Are there other activities that you’ve found to be successful or important in early childhood classrooms? I would love to hear them! Undoing the things we’ve been taught, “the way things have always been”, can take time and practice. I still catch new ways that I’ve been reinforcing the gender binary, even after much reflection. But it’s always, always worth it.

Image Credits: SharonMcCutcheon. (2018, November 13). Human-rights-equality-rainbow-lgbt-3805188 [Photograph]. Pixabay.

Creating a classroom culture of respect

There are some really meaningful conversations around abuse prevention happening over in one of my favorite AAC groups today (AAC Though Motivate, Model & Move Out of the Way, managed by Kate Ahern). The statistic on abuse in the disability population are appalling: 1 in 3. I’ve written about the ways that physical prompting can — even if unintentionally — teach our kids that other people are allowed to manipulate their bodies.

This is only one piece of the puzzle, however. It’s one piece of teaching consent, one piece of creating a classroom culture that is centered around respect. We are not only working to prevent abuse now, but we are teaching children and their families advocacy skills and environmental expectations that can help prevent abuse in the future. Below are some of the many other pieces that our essential to our classroom.

Our classroom has an open door policy. Parents are always welcome in our classroom, and for as long as they would like to be there. We literally keep the shade on our big window on our door open at all times. We keep the window shades open on at least half of our windows. When toileting, the bathroom door is cracked open at all times (balance between privacy and safety). I would be 100% okay with the push for videos in special educatio nclassrooms.

We fill our classroom with general education students. I do teach in a self-contained setting. It is something I wrestle with often, as I advocate inside and outside of schools for inclusion for many reasons. And it’s a whole other post conversation to be had in the future. In the meantime, we have general education students in our classroom for 40-50% of our school day. We’ve had years where we’ve been able to have general education students in our classroom for even more. I trust myself and both my staff, but having general education students who are more easily able to report on what happens in our classroom only increases student safety.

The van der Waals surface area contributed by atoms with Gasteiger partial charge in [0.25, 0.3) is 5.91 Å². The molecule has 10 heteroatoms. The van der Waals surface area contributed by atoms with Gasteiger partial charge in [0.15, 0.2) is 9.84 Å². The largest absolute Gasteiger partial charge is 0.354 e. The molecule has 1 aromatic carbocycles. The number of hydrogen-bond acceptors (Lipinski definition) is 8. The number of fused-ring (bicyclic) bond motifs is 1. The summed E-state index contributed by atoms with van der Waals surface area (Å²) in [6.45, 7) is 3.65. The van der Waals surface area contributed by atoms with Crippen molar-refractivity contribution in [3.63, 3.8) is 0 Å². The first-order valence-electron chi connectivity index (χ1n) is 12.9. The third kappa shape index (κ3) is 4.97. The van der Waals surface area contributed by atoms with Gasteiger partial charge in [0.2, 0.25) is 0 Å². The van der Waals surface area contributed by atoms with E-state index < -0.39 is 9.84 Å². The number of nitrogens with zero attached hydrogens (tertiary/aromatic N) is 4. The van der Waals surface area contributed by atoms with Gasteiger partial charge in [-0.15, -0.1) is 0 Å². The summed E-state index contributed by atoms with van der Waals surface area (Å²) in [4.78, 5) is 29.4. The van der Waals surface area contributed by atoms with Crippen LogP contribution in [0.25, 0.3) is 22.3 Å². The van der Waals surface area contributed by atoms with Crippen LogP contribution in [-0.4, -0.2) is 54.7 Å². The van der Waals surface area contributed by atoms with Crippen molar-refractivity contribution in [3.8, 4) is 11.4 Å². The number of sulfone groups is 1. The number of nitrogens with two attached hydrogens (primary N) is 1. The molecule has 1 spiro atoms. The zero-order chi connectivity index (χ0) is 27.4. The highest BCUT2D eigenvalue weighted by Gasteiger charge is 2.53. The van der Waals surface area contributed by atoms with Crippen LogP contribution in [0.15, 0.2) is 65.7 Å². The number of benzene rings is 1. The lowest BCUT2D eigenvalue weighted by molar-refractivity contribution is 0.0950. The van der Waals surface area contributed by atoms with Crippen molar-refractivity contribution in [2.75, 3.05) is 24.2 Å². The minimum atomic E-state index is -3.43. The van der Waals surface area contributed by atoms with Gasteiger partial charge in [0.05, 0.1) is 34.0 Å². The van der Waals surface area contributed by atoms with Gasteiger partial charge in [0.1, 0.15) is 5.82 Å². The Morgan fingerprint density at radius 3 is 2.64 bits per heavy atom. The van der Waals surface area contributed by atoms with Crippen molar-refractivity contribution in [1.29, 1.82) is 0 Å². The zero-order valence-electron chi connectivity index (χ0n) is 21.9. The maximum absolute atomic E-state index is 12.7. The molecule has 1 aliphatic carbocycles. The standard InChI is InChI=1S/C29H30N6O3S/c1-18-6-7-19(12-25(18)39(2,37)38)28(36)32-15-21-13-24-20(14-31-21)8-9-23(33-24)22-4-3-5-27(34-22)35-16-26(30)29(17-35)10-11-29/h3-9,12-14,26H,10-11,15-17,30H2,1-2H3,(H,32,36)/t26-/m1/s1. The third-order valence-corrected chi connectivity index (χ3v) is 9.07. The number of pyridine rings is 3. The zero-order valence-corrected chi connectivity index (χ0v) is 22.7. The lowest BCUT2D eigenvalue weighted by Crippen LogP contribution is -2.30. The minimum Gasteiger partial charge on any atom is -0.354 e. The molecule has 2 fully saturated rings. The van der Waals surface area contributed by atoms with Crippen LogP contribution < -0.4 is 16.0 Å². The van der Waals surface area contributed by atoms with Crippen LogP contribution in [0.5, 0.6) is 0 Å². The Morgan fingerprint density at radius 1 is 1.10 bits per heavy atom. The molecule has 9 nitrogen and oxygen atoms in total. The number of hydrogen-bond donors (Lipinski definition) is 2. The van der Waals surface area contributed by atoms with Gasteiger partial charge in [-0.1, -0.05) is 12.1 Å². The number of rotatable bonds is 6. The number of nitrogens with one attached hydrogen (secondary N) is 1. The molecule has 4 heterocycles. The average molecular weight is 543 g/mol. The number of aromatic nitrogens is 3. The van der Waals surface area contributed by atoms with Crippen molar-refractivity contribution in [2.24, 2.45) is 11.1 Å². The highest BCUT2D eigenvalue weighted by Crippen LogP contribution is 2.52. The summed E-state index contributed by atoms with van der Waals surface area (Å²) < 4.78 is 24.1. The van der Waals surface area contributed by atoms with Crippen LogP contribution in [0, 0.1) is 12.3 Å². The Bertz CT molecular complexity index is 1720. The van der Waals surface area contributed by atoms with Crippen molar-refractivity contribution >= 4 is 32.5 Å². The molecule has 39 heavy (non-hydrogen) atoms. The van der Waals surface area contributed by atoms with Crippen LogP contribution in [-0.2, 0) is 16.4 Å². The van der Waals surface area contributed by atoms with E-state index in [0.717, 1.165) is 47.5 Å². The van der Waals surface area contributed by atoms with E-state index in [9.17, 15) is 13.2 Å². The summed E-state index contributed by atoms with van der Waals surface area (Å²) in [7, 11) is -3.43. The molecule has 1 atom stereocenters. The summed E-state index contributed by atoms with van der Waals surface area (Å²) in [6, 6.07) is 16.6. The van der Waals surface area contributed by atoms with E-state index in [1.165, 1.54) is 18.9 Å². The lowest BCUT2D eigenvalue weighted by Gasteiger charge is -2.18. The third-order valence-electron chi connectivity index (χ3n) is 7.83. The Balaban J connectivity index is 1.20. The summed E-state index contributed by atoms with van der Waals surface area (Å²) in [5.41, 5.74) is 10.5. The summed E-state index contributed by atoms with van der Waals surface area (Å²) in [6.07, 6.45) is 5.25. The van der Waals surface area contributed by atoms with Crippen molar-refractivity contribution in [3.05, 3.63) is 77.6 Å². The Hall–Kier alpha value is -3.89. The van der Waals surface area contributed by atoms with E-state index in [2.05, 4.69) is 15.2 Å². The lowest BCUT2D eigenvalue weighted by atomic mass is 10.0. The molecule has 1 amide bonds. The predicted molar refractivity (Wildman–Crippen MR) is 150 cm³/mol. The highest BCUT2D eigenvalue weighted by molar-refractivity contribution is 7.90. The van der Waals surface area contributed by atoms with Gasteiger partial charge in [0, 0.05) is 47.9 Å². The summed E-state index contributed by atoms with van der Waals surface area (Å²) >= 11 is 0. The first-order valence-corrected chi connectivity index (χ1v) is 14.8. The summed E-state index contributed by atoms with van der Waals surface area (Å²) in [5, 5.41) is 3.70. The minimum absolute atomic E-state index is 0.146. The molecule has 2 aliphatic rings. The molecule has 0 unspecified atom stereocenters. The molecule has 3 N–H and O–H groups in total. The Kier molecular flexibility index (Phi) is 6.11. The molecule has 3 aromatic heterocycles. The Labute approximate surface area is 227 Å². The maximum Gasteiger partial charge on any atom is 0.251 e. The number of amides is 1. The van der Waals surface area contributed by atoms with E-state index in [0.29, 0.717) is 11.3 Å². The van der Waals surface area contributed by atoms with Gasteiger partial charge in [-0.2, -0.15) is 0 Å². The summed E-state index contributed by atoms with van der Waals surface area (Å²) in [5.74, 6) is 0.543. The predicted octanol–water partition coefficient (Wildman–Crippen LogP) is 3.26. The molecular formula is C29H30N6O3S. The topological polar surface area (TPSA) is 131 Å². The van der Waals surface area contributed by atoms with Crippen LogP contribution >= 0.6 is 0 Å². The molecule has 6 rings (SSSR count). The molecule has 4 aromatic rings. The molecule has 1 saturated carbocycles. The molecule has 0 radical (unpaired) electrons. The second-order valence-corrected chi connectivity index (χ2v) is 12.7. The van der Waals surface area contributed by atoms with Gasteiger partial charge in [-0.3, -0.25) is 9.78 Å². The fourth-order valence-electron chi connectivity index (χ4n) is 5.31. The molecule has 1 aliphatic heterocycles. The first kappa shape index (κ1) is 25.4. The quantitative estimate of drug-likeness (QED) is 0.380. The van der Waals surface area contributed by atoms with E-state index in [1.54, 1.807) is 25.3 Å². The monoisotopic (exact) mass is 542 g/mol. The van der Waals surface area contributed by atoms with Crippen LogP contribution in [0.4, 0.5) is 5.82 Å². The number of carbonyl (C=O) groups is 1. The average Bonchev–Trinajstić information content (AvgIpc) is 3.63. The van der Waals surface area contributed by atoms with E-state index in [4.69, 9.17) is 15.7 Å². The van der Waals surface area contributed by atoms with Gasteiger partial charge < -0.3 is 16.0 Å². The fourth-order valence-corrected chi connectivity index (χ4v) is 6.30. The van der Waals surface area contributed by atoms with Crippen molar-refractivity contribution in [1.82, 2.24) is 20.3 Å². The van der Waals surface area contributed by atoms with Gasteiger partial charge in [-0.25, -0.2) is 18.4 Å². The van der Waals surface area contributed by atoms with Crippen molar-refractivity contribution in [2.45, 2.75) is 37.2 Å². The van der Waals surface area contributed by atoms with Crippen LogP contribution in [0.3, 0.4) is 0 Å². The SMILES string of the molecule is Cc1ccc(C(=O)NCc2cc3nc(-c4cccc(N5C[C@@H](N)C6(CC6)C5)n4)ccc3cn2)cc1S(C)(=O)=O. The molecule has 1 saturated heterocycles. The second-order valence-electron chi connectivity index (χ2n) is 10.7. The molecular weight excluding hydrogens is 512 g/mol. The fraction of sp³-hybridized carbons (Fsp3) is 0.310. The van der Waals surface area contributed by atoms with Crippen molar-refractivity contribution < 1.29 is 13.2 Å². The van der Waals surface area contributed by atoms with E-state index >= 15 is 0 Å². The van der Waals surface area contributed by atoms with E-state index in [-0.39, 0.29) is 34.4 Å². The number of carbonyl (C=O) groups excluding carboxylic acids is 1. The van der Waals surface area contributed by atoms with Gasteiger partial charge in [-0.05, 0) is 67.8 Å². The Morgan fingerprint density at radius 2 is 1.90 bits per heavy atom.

We document, document, document. If something happens to a student, if they fall, if they bump their head, if they skin their knee… We write down exactly what happened and what it is. This establishes the expectation that we should know what is happening to students — and that it should be shared. I would add that we share tons of information about what students are doing each day. Abuse prevention is one piece, but there’s also educational neglect. My daughter has sat in rooms where she did nothing all day. It’s not okay. We share all the cool things that we do during our super busy day so that we can celebrate kids, share their wisdom, and establish the expectation that school is for learning.

We are all about cooperation & shared control, not compliance or power over. First: I do not “sanitize the environment”. I do not make students “use their words” or tell them that the only way to good things is through me. That is not the classroom that I run. Students have access to things that they cherish all throughout the day, freely. Students also have unlimited number of breaks. Yes, unlimited. Does that mean there are times when a student takes so many breaks that we don’t get all of their work done in one day? Yep! Is that okay? Yep. We are also flexible. Sometimes we work at the table. Sometimes we bring the work to you. Our focus is on meeting student needs as much as any need for instruction. Sometimes, our entire focus is on social-emotional regulation, sensory regulation, and communication. Those are really important skills. (And if a student is having to take that many breaks regularly, then we need to go back to the drawing board re: the tasks, accommodations, and assistive technology.)